In the Light

Jeremy Castro

Hang on for a minute...we're trying to find some more stories you might like.


Email This Story






Church.

I sit dozing off, and it’s hard to listen.

Someone is sitting too close to me. Mentally, I question why because of all the open seats in the auditorium.  A wave of heat and discomfort comes onto me, and I sweat. Out of frustration I scoot over slightly to my right and try to make some distance.

My pastor said, “Could it be if you lived life with help it would be so much better.”

He finally caught my attention.

My dad had just died. I guess I was confused and missing him. We lived in Nebraska, and I remember the countless days we spent in the basement watching sports together. It was a dull and massive dim room. Only one wall in the basement had a window, and it was tornado-proof glass, thick. This was the only source of sunlight.

That basement was emotionless. It was gray, and that speaks for itself. Yet, this basement hosted many critical conversations with my dad.  The winds of Nebraska filled me with fear, particularly when I was alone. But when my dad was with me, I could comfort this fear. I thought I was brave and true.

During a tornado warning, my dad said this: “Trust NO ONE. People are gonna come after you, and you need to keep yourself safe above everything.” My father with authority as the winds churned.

I never argued with what he said. Although, it never seemed to be right to me, and it never sat well in my spirit.

My flashback was interrupted when someone else sat on my other side, again, too close.  I was now trapped by two people.  Keeping people away emotionally is easier than keeping them away physically. People were serpents.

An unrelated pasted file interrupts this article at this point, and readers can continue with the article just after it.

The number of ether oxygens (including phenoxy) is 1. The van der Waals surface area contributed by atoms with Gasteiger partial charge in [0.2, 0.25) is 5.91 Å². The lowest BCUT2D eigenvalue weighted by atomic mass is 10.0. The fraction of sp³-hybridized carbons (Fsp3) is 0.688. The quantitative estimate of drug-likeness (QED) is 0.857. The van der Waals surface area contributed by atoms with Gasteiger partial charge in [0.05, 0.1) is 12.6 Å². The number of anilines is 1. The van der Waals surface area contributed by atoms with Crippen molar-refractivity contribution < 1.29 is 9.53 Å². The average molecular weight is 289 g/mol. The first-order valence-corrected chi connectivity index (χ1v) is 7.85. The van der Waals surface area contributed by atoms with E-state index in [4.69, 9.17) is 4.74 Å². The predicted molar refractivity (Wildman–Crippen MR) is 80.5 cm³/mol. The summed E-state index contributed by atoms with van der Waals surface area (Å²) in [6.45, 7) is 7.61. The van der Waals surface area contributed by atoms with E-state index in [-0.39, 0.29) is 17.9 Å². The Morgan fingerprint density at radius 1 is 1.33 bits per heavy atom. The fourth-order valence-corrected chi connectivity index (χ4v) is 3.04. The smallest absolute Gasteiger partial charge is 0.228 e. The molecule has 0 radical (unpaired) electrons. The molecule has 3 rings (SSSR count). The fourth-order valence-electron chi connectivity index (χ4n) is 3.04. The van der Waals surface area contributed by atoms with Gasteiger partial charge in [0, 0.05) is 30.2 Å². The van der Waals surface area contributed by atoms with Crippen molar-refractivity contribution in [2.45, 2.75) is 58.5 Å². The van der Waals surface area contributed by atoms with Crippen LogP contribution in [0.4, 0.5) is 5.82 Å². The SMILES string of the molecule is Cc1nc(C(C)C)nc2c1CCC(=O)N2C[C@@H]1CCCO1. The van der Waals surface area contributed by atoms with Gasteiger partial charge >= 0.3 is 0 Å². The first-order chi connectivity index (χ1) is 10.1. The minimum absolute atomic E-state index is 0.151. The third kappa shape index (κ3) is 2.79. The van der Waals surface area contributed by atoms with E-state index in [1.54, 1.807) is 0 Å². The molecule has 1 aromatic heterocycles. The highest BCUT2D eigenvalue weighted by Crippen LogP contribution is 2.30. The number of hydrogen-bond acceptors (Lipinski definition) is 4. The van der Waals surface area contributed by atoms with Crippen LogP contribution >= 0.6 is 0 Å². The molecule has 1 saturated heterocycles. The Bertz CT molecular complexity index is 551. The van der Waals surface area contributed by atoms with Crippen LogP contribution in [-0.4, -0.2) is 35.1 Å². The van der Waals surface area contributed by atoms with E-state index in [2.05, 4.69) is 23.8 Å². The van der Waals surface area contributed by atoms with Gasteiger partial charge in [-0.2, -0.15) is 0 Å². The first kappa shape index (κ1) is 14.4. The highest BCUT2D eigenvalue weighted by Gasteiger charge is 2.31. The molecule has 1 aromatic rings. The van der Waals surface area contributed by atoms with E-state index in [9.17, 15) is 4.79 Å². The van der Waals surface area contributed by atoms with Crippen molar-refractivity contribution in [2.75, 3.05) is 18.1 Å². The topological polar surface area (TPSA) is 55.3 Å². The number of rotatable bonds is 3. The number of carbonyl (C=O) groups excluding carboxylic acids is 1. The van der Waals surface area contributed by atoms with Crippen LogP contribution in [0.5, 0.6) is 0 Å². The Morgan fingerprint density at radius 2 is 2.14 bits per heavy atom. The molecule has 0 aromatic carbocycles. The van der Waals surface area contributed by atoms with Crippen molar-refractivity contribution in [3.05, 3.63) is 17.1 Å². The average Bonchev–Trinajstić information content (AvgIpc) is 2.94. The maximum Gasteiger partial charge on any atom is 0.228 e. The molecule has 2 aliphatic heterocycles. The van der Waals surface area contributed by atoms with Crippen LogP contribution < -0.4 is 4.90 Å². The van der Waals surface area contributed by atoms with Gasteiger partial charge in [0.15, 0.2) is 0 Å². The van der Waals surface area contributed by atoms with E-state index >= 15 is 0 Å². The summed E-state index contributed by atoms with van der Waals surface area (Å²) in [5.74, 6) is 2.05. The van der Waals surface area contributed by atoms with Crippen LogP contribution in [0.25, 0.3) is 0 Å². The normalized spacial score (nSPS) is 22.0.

So Dad said. I was going to keep that lesson close to me forever. That’s when I would be happy.

“Jeremiah 17:7 But blessed are those who trust in the Lord and have made the Lord their hope and confidence.” My pastor said in a soft voice.

And the Nebraska winds blew through my gray basement and shattered the tornado-proof window.

I had grew up in church my whole life but these words had only just hit me until now.

My father is gone.

“God wants the best for you. It’s okay to be okay, but It’s not okay to stay that way,” I repeated Pastor’s words in my head.

That was really good, and I smiled.

“God I’m going to trust you and everyone you place in my life,” I whispered.

As the service ended, we were dismissed. I walked to the foyer beneath the enormous church windows and stood in a flood of light. I could see a group of people laughing together. I walked closer, closer than arm’s length, and joined the conversation.

 

Print Friendly, PDF & Email